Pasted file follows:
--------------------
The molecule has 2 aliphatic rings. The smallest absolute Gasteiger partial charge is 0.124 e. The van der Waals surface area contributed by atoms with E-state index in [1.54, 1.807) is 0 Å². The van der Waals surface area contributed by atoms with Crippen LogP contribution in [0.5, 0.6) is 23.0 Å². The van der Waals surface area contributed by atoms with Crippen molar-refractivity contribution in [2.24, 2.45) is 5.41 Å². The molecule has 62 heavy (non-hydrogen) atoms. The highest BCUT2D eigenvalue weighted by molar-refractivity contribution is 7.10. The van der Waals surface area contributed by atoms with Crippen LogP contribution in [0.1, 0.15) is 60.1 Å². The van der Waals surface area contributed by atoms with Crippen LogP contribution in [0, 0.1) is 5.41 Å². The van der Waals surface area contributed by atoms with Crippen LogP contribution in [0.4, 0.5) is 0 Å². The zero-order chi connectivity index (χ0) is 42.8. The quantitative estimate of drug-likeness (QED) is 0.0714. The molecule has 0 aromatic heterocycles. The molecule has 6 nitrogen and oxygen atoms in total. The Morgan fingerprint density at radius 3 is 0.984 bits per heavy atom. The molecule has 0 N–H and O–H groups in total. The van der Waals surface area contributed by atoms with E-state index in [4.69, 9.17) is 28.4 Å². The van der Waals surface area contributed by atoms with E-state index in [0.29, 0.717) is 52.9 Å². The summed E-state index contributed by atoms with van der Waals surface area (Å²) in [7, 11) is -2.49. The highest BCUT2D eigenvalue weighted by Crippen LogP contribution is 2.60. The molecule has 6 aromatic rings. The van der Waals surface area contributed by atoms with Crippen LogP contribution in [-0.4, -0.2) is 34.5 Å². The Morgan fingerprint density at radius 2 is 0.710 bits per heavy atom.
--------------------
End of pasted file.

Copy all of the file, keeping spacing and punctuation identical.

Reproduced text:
The molecule has 2 aliphatic rings. The smallest absolute Gasteiger partial charge is 0.124 e. The van der Waals surface area contributed by atoms with E-state index in [1.54, 1.807) is 0 Å². The van der Waals surface area contributed by atoms with Crippen LogP contribution in [0.5, 0.6) is 23.0 Å². The van der Waals surface area contributed by atoms with Crippen molar-refractivity contribution in [2.24, 2.45) is 5.41 Å². The molecule has 62 heavy (non-hydrogen) atoms. The highest BCUT2D eigenvalue weighted by molar-refractivity contribution is 7.10. The van der Waals surface area contributed by atoms with Crippen LogP contribution in [0.1, 0.15) is 60.1 Å². The van der Waals surface area contributed by atoms with Crippen LogP contribution in [0, 0.1) is 5.41 Å². The van der Waals surface area contributed by atoms with Crippen LogP contribution in [0.4, 0.5) is 0 Å². The zero-order chi connectivity index (χ0) is 42.8. The quantitative estimate of drug-likeness (QED) is 0.0714. The molecule has 0 aromatic heterocycles. The molecule has 6 nitrogen and oxygen atoms in total. The Morgan fingerprint density at radius 3 is 0.984 bits per heavy atom. The molecule has 0 N–H and O–H groups in total. The van der Waals surface area contributed by atoms with E-state index in [4.69, 9.17) is 28.4 Å². The van der Waals surface area contributed by atoms with E-state index in [0.29, 0.717) is 52.9 Å². The summed E-state index contributed by atoms with van der Waals surface area (Å²) in [7, 11) is -2.49. The highest BCUT2D eigenvalue weighted by Crippen LogP contribution is 2.60. The molecule has 6 aromatic rings. The van der Waals surface area contributed by atoms with Crippen LogP contribution in [-0.4, -0.2) is 34.5 Å². The Morgan fingerprint density at radius 2 is 0.710 bits per heavy atom.